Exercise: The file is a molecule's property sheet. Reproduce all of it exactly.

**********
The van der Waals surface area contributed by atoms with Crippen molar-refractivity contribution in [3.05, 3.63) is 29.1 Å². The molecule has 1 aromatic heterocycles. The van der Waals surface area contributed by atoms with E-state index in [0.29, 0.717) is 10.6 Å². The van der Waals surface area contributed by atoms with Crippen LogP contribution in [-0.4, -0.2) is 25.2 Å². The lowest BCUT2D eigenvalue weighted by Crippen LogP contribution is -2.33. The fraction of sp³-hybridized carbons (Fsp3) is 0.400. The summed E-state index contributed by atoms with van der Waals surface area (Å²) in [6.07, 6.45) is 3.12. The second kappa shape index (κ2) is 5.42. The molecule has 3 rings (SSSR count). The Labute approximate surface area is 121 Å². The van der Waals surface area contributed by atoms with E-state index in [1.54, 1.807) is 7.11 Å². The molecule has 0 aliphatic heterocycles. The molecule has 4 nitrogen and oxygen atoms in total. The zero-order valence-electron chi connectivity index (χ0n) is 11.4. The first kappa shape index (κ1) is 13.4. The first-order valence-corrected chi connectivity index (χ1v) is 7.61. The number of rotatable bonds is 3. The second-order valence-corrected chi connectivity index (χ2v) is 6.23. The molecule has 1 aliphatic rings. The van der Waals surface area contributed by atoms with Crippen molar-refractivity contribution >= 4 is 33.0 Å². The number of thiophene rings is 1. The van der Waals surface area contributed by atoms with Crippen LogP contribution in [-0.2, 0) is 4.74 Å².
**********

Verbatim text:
The van der Waals surface area contributed by atoms with Crippen molar-refractivity contribution in [3.05, 3.63) is 29.1 Å². The molecule has 1 aromatic heterocycles. The van der Waals surface area contributed by atoms with E-state index in [0.29, 0.717) is 10.6 Å². The van der Waals surface area contributed by atoms with Crippen LogP contribution in [-0.4, -0.2) is 25.2 Å². The lowest BCUT2D eigenvalue weighted by Crippen LogP contribution is -2.33. The fraction of sp³-hybridized carbons (Fsp3) is 0.400. The summed E-state index contributed by atoms with van der Waals surface area (Å²) in [6.07, 6.45) is 3.12. The second kappa shape index (κ2) is 5.42. The molecule has 3 rings (SSSR count). The Labute approximate surface area is 121 Å². The van der Waals surface area contributed by atoms with E-state index in [1.54, 1.807) is 7.11 Å². The molecule has 0 aliphatic heterocycles. The molecule has 4 nitrogen and oxygen atoms in total. The zero-order valence-electron chi connectivity index (χ0n) is 11.4. The first kappa shape index (κ1) is 13.4. The first-order valence-corrected chi connectivity index (χ1v) is 7.61. The number of rotatable bonds is 3. The second-order valence-corrected chi connectivity index (χ2v) is 6.23. The molecule has 1 aliphatic rings. The van der Waals surface area contributed by atoms with Crippen molar-refractivity contribution >= 4 is 33.0 Å². The number of thiophene rings is 1. The van der Waals surface area contributed by atoms with Crippen LogP contribution in [-0.2, 0) is 4.74 Å².